Lawshall is a natural haven and home to well-respected environmental groups, including the Green Light Trust.
Having been awarded Heritage Lottery Funding, last year the Trust realised its ambition to acquire part of Frithy Wood, a privately-owned ancient woodland.
Earlier this year it received legal title to the 22 acre site, which is of national importance because of the range of species it contains and is afforded statutory protection as a designated site of special scientific interest (SSSI).
The environmental group, founded in 1989, has begun working to restore the woodland to good condition, while helping people in recovery and development programmes.
Working with ‘marginalised people’, those with learning difficulties or health problems, is an area the trust has had much success with since launching in 2010.
Its chief executive Mark Pritchard said working in the natural environment helped to improve the self-confidence and self-worth of such groups.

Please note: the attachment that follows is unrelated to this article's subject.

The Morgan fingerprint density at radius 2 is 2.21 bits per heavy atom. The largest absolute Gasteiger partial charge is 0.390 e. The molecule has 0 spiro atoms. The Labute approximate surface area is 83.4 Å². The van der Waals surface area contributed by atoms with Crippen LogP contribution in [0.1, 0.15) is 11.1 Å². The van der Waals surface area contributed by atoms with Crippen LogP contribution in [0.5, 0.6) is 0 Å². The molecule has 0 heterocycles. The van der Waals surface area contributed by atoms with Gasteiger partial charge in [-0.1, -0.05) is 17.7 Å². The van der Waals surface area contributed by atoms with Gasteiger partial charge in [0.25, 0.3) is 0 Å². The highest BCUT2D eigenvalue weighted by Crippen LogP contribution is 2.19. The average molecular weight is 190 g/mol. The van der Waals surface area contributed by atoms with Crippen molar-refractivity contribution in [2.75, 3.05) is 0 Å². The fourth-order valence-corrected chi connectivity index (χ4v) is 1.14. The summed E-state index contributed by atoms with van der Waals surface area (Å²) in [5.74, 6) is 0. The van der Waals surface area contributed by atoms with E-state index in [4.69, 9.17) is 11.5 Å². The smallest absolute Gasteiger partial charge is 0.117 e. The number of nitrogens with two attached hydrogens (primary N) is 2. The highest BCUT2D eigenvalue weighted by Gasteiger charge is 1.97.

“We’re going to see some ground-breaking work and some fantastic results for the people and the woodland over the next few years,” he said.
With the help of the trust, pupils from the village’s All Saints’ CEVC Primary School and grants from the Forestry Commission, in the early 1990s community woodland group Forest For Our Children planted the village’s Golden Wood and Crooked Wood.
They were planned as self-sustaining woodlands and monthly workparties continue to coppice products, including logs and willow, to raise funds to help with their maintenance and management. With confirmed cases of ash dieback disease, Lawshall pupils could be asked to assist with planting again.
But Lawshall’s woodlands aren’t the only things facing troublesome times, The Swan Inn was put up for sale two weeks ago following a brief closure period and the editor of the monthly Round and About Lawshall magazine retired last month, casting doubt over whether the much-respected publication has a future.
A few things you may not know...
Lawshall has three churches – the Roman Catholic Church of Our Lady Immaculate and St Joseph, the Church of England All Saints’ Church and the Evangelical Free Church.
It has a village hall which underwent major refurbishment during 2007-2009, continues to receive two milk bottle deliveries and has a village shop which, according to local history recorder Elizabeth Clarke, ‘sells everything under the sun’.